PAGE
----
I spend a lot of my coaching time working with entrepreneurs, solopreneurs and small biz owners to develop (and then execute against) their platform for success.
This may mean their life purpose, their personal brand, their business brand or all of these, but whatever it is we’re working toward in this arena, my clients all seem to have a similar desire in common:
They want to be visible, they want to be known, they want to stand for something important and stand for it loud and strong. They want, as Seth Godin says, to make a ruckus.
So, how do you create a brand platform that’s capable of garnering that kind of attention; that immediately defines you and/or or your business (giving your audiences something tangible to grab onto); that gets you remembered?
Equally, how do you create a life purpose statement/plan so meaningful and important to you that it naturally overrides the internal saboteurs that scream, “That’s too big for you, missy!”?
Like just about everything else, the answer starts and ends with love.
While it may be more obvious why love has a super big role to play in life purpose work, it’s just as important in branding.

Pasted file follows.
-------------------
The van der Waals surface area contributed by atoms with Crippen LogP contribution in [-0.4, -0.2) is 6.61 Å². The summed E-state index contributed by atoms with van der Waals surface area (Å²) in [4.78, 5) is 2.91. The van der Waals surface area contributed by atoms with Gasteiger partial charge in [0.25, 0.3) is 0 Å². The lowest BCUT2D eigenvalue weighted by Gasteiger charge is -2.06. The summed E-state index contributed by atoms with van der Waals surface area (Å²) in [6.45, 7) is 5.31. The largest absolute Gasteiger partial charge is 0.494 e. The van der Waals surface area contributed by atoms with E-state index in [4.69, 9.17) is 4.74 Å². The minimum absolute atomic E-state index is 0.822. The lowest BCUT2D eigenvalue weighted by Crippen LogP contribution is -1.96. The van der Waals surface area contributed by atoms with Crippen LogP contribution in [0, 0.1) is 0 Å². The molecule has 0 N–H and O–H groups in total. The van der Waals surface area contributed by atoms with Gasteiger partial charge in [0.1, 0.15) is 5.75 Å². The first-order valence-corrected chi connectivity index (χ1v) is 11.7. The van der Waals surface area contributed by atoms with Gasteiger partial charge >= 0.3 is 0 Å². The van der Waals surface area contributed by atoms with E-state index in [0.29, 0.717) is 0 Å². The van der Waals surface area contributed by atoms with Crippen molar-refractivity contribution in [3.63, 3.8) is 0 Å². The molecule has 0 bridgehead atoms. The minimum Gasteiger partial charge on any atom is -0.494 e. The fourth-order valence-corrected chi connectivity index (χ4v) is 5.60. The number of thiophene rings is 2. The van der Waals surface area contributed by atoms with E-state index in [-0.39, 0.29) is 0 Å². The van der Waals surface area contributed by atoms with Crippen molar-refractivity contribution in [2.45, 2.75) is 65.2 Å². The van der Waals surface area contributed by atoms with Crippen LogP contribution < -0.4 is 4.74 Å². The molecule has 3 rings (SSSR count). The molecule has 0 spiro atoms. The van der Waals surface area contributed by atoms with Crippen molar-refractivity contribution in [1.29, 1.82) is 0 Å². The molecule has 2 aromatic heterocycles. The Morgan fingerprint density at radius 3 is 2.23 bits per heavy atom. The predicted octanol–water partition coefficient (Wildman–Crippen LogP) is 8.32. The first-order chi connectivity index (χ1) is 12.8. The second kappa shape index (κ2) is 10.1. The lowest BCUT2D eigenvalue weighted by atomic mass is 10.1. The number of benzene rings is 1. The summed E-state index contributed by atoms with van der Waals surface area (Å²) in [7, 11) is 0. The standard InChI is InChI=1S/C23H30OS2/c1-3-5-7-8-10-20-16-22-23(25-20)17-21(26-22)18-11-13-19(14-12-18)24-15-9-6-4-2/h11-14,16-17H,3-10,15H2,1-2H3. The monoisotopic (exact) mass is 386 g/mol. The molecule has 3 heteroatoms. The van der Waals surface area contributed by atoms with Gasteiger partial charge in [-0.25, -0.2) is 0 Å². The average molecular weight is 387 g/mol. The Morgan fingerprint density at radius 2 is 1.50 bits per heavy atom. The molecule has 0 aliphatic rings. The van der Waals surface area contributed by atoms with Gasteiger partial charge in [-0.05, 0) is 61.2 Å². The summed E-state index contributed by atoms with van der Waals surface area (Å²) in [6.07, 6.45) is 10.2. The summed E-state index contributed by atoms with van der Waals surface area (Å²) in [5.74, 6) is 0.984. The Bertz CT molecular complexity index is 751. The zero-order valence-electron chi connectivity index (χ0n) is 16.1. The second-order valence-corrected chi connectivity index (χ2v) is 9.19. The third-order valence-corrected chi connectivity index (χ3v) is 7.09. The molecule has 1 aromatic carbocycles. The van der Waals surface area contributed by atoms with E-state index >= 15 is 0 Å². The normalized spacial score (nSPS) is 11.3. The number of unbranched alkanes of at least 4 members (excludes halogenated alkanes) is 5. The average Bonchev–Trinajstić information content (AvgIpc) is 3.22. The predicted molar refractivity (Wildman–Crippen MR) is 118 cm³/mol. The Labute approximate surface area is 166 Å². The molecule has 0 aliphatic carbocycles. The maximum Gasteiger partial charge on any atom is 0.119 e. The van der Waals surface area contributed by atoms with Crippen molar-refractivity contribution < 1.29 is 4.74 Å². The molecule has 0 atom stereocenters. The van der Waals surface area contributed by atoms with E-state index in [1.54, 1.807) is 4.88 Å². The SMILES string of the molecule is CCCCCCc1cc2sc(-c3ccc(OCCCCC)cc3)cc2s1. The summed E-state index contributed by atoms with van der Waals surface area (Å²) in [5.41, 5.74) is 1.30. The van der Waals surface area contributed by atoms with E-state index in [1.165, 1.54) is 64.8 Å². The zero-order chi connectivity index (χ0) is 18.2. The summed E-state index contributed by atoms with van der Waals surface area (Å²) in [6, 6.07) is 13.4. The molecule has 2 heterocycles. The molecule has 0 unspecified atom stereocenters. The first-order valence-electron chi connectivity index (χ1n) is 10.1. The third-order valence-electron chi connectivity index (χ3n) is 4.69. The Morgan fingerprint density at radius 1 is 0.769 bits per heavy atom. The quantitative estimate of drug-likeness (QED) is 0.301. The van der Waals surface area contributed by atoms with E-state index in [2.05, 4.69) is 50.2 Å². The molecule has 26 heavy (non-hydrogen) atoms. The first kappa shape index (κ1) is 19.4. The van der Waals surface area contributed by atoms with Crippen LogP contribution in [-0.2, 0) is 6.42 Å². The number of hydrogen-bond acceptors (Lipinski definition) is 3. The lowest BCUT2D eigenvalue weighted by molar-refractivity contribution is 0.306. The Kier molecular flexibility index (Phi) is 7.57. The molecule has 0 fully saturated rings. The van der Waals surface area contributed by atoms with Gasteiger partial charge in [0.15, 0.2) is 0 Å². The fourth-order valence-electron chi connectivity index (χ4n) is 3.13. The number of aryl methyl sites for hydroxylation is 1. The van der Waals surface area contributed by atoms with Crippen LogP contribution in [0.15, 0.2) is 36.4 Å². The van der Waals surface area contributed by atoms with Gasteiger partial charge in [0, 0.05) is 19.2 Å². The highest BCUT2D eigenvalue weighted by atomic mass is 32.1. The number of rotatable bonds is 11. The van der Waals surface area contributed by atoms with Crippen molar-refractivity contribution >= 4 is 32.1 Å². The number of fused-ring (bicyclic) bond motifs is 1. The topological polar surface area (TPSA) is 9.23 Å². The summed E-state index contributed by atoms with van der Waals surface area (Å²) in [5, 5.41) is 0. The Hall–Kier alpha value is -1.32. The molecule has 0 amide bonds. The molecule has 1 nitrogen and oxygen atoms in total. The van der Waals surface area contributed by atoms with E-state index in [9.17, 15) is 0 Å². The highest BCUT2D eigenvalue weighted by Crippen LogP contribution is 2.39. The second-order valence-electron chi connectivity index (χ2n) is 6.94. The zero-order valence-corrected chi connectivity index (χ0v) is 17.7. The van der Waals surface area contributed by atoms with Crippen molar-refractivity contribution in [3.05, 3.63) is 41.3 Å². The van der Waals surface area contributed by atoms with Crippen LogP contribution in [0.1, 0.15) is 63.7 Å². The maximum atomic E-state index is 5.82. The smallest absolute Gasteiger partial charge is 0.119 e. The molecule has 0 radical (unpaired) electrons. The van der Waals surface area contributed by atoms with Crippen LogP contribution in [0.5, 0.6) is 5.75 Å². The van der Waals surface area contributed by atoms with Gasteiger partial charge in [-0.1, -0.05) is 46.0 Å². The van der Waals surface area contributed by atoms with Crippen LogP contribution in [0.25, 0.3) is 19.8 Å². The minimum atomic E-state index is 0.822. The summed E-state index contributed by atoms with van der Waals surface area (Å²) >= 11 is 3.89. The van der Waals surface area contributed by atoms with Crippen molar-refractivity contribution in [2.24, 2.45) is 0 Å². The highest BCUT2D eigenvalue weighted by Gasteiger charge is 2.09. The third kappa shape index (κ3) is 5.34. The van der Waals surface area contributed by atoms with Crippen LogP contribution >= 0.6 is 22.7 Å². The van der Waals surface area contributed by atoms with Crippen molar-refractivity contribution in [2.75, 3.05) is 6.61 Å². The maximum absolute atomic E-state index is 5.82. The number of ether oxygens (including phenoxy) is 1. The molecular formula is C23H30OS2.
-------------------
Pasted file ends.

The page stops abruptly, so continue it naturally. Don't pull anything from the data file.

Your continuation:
To get to why, let’s first define what a brand is:
A brand is the perception others have about you, your business and your offerings. Put another way, it’s what people say about you and your business when you’re not in the room.
The perception others have will develop over time whether you consciously decide and control what you want that perception to be or not. Those who decide to take control begin to develop the key brand elements that are collectively called a brand platform and which give businesses a voice and a role to play in the world.
These elements are: brand purpose, brand position, brand promise, brand essence, brand values, brand personality and (sometimes) brand story.
Also contributing to what makes a brand are certain business platform elements. I include these in the brand development process, because the brand you create must be able to achieve and address them.